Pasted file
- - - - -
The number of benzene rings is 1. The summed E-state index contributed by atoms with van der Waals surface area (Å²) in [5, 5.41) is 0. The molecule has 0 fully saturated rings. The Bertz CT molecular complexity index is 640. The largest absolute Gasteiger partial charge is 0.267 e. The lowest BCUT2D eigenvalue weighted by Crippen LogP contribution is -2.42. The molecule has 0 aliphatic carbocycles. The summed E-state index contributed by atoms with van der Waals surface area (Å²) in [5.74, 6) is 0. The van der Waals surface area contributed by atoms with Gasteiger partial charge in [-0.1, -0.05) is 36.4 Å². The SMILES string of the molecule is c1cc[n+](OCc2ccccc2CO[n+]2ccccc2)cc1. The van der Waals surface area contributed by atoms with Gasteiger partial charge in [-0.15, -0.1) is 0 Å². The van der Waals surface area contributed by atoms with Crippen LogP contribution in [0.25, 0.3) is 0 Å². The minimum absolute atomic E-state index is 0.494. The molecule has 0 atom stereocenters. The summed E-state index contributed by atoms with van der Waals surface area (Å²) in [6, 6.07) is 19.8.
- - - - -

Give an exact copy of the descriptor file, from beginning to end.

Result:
The number of benzene rings is 1. The summed E-state index contributed by atoms with van der Waals surface area (Å²) in [5, 5.41) is 0. The molecule has 0 fully saturated rings. The Bertz CT molecular complexity index is 640. The largest absolute Gasteiger partial charge is 0.267 e. The lowest BCUT2D eigenvalue weighted by Crippen LogP contribution is -2.42. The molecule has 0 aliphatic carbocycles. The summed E-state index contributed by atoms with van der Waals surface area (Å²) in [5.74, 6) is 0. The van der Waals surface area contributed by atoms with Gasteiger partial charge in [-0.1, -0.05) is 36.4 Å². The SMILES string of the molecule is c1cc[n+](OCc2ccccc2CO[n+]2ccccc2)cc1. The van der Waals surface area contributed by atoms with Gasteiger partial charge in [-0.15, -0.1) is 0 Å². The van der Waals surface area contributed by atoms with Crippen LogP contribution in [0.25, 0.3) is 0 Å². The minimum absolute atomic E-state index is 0.494. The molecule has 0 atom stereocenters. The summed E-state index contributed by atoms with van der Waals surface area (Å²) in [6, 6.07) is 19.8.